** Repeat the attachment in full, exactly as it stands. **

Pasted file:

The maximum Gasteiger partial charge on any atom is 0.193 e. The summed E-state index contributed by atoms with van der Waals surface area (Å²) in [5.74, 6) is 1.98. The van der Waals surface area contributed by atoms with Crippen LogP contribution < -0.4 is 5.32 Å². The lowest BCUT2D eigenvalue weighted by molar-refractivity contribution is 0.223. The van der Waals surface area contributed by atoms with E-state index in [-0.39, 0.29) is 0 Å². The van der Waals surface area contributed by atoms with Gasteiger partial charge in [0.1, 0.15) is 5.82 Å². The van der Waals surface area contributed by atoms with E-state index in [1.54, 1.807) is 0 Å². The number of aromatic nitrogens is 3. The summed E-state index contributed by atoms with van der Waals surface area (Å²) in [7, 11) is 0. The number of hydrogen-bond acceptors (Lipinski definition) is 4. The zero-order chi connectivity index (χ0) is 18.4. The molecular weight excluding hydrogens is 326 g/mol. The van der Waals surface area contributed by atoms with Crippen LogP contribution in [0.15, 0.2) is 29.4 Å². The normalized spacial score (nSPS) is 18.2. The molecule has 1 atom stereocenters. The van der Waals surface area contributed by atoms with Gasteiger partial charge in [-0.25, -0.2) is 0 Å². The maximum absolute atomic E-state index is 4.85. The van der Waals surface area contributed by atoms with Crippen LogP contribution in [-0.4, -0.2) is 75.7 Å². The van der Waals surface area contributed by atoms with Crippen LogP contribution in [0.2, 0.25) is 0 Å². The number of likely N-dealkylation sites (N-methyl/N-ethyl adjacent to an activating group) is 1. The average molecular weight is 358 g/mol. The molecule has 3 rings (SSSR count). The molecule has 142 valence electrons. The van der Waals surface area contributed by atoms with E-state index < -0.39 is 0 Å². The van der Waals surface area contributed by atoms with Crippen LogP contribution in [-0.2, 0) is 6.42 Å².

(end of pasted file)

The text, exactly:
The maximum Gasteiger partial charge on any atom is 0.193 e. The summed E-state index contributed by atoms with van der Waals surface area (Å²) in [5.74, 6) is 1.98. The van der Waals surface area contributed by atoms with Crippen LogP contribution < -0.4 is 5.32 Å². The lowest BCUT2D eigenvalue weighted by molar-refractivity contribution is 0.223. The van der Waals surface area contributed by atoms with E-state index in [-0.39, 0.29) is 0 Å². The van der Waals surface area contributed by atoms with Gasteiger partial charge in [0.1, 0.15) is 5.82 Å². The van der Waals surface area contributed by atoms with E-state index in [1.54, 1.807) is 0 Å². The number of aromatic nitrogens is 3. The summed E-state index contributed by atoms with van der Waals surface area (Å²) in [7, 11) is 0. The number of hydrogen-bond acceptors (Lipinski definition) is 4. The zero-order chi connectivity index (χ0) is 18.4. The molecular weight excluding hydrogens is 326 g/mol. The van der Waals surface area contributed by atoms with Crippen LogP contribution in [0.15, 0.2) is 29.4 Å². The normalized spacial score (nSPS) is 18.2. The molecule has 1 atom stereocenters. The van der Waals surface area contributed by atoms with Gasteiger partial charge in [-0.25, -0.2) is 0 Å². The maximum absolute atomic E-state index is 4.85. The van der Waals surface area contributed by atoms with Crippen LogP contribution in [-0.4, -0.2) is 75.7 Å². The van der Waals surface area contributed by atoms with Crippen LogP contribution in [0.2, 0.25) is 0 Å². The number of likely N-dealkylation sites (N-methyl/N-ethyl adjacent to an activating group) is 1. The average molecular weight is 358 g/mol. The molecule has 3 rings (SSSR count). The molecule has 142 valence electrons. The van der Waals surface area contributed by atoms with E-state index < -0.39 is 0 Å². The van der Waals surface area contributed by atoms with Crippen LogP contribution in [-0.2, 0) is 6.42 Å².